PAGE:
Schemas

Table of Contents

  1. Intro
  2. Blobs
  3. JSON Schemas
  4. Schemas in Verifiable Credentials

Intro to Schemas

Data Schemas are useful when enforcing a specific structure on a collection of data like a Verifiable Credential. Data Verification schemas, for example, are used to verify that the structure and contents of a Verifiable Credential conform to a published schema. Data Encoding schemas, on the other hand, are used to map the contents of a Verifiable Credential to an alternative representation format, such as a binary format used in a zero-knowledge proof. Data schemas serve a different purpose than that of the @context property in a Verifiable Credential, the latter neither enforces data structure or data syntax, nor enables the definition of arbitrary encodings to alternate representation formats.

Blobs

Before diving further into Schemas in it is important to understand the way these are stored in the Dock chain. Schemas are stored on chain as a Blob in the Blob Storage module. They are identified and retrieved by their unique blob id, a 32 byte long hex string. They are authored by a DID and have a max size of 1024 bytes. The chain is agnostic to the contents of blobs and thus to schemas. Blobs may be used to store types of data other than schemas.

JSON Schemas

JSON Schema can be used to require that a given JSON document (an instance) satisfies a certain number of criteria. JSON Schema validation asserts constraints on the structure of instance data. An instance location that satisfies all asserted constraints is then annotated with any keywords that contain non-assertion information, such as descriptive metadata and usage hints. If all locations within the instance satisfy all asserted constraints, then the instance is said to be valid against the schema. Each schema object is independently evaluated against each instance location to which it applies. This greatly simplifies the implementation requirements for validators by ensuring that they do not need to maintain state across the document-wide validation process. More about JSON schemas can be found here and here.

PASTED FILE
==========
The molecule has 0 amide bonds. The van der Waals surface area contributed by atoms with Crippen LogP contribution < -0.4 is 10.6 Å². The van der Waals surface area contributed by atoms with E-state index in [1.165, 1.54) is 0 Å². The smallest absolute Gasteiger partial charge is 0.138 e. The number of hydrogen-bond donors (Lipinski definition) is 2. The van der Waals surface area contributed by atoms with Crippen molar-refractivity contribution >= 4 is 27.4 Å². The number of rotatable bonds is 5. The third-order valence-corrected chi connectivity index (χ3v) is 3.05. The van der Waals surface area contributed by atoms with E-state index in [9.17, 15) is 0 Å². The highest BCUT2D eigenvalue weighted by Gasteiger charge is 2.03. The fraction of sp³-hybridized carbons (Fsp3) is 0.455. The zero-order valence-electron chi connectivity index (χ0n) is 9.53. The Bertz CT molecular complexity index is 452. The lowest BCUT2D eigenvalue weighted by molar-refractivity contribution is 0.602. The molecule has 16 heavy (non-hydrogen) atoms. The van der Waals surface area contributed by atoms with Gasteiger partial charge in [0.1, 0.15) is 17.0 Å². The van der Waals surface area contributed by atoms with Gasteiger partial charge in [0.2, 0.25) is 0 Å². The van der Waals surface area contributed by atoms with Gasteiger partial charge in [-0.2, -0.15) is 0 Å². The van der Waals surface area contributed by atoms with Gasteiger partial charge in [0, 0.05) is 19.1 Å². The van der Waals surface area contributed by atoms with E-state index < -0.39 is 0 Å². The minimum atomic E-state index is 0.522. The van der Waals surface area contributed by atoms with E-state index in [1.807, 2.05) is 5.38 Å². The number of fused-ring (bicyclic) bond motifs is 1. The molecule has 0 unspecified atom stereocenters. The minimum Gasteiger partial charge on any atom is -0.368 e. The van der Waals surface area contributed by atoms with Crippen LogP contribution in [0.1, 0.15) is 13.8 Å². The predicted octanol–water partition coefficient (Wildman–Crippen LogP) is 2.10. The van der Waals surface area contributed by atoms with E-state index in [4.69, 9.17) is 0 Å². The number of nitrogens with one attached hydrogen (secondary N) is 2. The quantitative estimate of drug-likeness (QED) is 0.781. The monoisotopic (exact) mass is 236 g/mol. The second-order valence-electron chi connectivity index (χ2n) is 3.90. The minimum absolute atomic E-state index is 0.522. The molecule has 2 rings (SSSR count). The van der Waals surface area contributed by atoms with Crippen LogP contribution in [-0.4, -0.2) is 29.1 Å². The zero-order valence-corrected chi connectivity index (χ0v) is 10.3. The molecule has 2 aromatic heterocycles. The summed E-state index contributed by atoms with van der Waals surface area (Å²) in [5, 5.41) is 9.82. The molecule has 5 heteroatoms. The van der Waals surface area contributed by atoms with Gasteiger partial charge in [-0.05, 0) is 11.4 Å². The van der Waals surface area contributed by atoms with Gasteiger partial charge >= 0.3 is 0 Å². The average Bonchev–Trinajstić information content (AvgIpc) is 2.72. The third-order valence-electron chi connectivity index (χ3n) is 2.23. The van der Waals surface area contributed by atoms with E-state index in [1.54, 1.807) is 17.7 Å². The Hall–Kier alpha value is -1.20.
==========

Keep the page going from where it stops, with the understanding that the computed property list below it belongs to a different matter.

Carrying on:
Let's see an example JSON schema definition:

{
  "$schema": "http://json-schema.org/draft-07/schema#",
  "description": "Alumni",
  "type": "object",
  "properties": {
    "emailAddress": {
      "type": "string",
      "format": "email"
    },
    "alumniOf": {
      "type": "string"
    }
  },
  "required": ["emailAddress", "alumniOf"],
  "additionalProperties": false
}

In our context, these schemas are stored on-chain as a blob, which means they have a Blob Id as id and a DID as author:

{
   "id": "blob:dock:1DFdyZkZnALDdCAp7crTRiaCq6KViprTM6kHUQCD8X6VqGPW",
   "author": "did:dock:5CEdyZkZnALDdCAp7crTRiaCq6KViprTM6kHUQCD8X6VqGPW",
   "schema": {
      "$schema": "http://json-schema.org/draft-07/schema#",
      "description": "Alumni",
      "type": "object",
      "properties": {
        "emailAddress": {
          "type": "string",
          "format": "email"
        },
        "alumniOf": {
          "type": "string"
        }
      },
      "required": ["emailAddress", "alumniOf"],
      "additionalProperties": false
    }
}

Had we referenced this JSON schema from within a Verifiable Credential, validation would fail if the credentialSubject doesn't contain an emailAddress field, or it isn't a string formatted as an email; or if it doesn't contain a property alumniOf with type string. It'd also fail if a subject contains other properties not listed here (except for the id property which is popped out before validation).

Schemas in Verifiable Credentials